From the desk of: HEAD-BUTTING MR. MET
NEW YORK METS: Behind Almost Every Great Pitching Performance, Lies a Good Receiver. Even Though He Still Has a Ways to Go, Never the Less, It's Time To Up The Love On Josh Thole.
Something has been lost on the two most recent pitching exploits of New York Mets hurlers. And that would be the return of Josh Thole. It's time this man started receiving a bit more love from the fans, and the Media for that matter. However, that's not to say he isn't generally liked already. But many still take a tepid attitude when assessing him as a catcher.
Am I about to divert too much credit toward Josh Thole for Johan Santana's no-hitter, or R.A. Dickey's complete game win Saturday? No. But I will say, behind every no-hitter, there is a good receiver. And what we do know about The Battery, is that the pitcher-catcher relationship is a symbiotic one.
Considering Friday's game was his first since suffering a concussion in early May, I'm thinking how difficult is it for a young catcher to go from receiving high octane, and change-ups all game on one night, from one of the titans of 21st century baseball, then go to catching butterflies the following afternoon against an uber-cerebral thirty-seven year old, alternative pitch specialist? And mind you, he caught both games flawlessly.
Since his initial call-up, I have pledged my support for Josh Thole in this blog almost religiously. So if you feel I am speaking to you through blind love, meh..., so be it. I will also admit to you then, that I am partial to catchers. Therefore, Jerry Grote, John Stearns, Todd Hundley, Mike Fitzgerald, and then Gary Carter, all exist as favorite backstops of mine. The omission of Mike Piazza was not an accident by the way. He is a horse of another stable; but an under-rated catcher for toughness behind the plate.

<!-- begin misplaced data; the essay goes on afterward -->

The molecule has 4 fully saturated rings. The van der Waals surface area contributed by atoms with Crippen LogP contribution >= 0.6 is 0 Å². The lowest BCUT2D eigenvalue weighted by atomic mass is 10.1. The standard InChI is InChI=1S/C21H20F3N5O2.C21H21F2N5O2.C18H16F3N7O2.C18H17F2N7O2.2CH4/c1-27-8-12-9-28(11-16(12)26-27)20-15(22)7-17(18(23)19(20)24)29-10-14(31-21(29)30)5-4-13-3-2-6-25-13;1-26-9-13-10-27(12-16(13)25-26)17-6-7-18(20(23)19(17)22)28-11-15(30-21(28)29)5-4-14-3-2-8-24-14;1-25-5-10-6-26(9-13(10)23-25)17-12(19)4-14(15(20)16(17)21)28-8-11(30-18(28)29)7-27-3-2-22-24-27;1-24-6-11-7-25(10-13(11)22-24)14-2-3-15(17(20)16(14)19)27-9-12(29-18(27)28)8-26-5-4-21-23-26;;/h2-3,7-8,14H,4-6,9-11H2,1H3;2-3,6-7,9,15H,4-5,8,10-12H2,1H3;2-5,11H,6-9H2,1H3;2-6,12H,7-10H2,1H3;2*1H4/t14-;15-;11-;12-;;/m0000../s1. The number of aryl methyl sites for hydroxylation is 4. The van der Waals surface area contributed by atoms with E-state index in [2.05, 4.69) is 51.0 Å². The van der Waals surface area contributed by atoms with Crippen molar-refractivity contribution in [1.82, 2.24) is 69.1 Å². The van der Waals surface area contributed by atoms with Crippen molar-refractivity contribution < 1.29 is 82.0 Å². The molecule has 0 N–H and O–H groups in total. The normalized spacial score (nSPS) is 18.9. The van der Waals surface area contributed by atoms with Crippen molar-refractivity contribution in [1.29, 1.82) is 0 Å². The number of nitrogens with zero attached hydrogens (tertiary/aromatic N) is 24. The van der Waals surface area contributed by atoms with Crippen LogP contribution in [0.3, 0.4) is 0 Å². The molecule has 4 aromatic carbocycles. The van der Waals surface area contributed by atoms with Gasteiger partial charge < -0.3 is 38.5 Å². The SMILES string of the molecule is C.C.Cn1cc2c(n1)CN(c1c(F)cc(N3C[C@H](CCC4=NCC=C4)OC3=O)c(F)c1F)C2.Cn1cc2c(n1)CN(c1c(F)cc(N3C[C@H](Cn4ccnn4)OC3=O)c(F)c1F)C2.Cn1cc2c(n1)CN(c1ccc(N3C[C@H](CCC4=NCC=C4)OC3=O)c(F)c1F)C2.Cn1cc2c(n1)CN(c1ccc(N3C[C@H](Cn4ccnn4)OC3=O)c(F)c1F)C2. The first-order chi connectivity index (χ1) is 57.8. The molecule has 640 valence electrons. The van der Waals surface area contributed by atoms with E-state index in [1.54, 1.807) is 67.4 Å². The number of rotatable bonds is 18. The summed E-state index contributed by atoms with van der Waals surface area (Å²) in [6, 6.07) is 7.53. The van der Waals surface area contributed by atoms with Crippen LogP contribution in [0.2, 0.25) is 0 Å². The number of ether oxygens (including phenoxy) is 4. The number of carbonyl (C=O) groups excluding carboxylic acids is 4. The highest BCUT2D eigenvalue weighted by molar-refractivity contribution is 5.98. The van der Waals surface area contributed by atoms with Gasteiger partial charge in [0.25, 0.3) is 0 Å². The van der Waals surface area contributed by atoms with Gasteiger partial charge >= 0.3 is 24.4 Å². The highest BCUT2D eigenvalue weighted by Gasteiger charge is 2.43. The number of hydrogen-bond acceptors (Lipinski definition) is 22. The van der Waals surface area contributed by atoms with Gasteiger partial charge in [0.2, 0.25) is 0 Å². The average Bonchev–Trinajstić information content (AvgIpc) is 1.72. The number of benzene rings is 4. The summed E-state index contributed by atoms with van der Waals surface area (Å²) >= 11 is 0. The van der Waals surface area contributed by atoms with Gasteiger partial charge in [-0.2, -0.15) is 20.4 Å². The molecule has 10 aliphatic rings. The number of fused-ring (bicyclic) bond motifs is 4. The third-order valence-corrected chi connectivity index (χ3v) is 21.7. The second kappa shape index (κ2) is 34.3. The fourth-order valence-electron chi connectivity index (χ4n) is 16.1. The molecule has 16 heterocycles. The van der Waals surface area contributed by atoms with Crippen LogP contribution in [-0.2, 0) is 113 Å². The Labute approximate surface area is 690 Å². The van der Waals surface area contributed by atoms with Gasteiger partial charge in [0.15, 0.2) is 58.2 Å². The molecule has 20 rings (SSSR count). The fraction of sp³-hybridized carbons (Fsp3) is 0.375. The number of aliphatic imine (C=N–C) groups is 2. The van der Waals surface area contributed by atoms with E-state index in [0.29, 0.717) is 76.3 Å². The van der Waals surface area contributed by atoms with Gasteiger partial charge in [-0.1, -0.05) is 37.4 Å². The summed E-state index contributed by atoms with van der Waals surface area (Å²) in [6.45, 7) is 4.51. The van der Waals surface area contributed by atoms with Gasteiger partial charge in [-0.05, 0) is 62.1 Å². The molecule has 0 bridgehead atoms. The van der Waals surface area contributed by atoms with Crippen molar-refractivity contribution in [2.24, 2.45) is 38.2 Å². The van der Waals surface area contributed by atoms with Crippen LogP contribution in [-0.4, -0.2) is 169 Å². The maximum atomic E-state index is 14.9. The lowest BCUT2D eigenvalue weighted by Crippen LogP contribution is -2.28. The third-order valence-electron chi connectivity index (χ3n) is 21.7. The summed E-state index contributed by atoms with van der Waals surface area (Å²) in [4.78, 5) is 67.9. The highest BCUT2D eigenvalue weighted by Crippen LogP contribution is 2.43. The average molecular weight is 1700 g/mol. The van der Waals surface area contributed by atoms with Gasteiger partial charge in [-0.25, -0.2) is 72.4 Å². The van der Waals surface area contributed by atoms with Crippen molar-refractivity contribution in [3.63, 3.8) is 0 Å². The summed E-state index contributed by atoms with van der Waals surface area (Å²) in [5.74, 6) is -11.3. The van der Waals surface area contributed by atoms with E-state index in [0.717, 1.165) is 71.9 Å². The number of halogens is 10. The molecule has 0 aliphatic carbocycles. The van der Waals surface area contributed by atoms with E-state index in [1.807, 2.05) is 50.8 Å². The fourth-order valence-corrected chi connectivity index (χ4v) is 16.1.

I did say before Opening Day, Josh Thole and Ruben Tejada, were at least going to be .290 hitters this season. After going 0 for 4 in his return game Friday, Josh Thole was 2 for 4 in Saturday's game, with a run scored. He is currently batting .281 this season, but of course this is only after eighty-nine at-bats this season.
So if that doesn't work for you, maybe this does. Since his first call-up in 2009, through yesterday's game, he has played in 232 games, and has amassed 684 at-bats during his brief major league career. Currently at ninety-one, he is yet to strikeout over 100 times as he approaches 700 at-bats. As a matter of fact, as a September call-up in 2009, he went 2 for 5 in his first MLB game.
I love his attitude, his exuberance, his humbleness and humility. But over all, I enjoy his self-awareness, which makes him work exceeding hard to prove he's a major league catcher. I have no doubt he understands his craft through listening to him in the post-games. The physical portion of his game is coming along more quickly now that last season. He will turn twenty-six years old in the Fall, and there's more maturity starting to shine through his smile. I think that was demonstrated through his composure during Johan's no-hitter.
With health, I AM expecting a fine summer from the Mets' receiver, and many more seasons to come. All he wants to do is improve every day and with a tremendous enthusiasm to get it done. There are no stats to qualify that.
If you really, really, need something to judge him by, I officially declare him Jersey Worthy. But then again, I thought that long ago. So just take that and run with it.
Let's Go Mets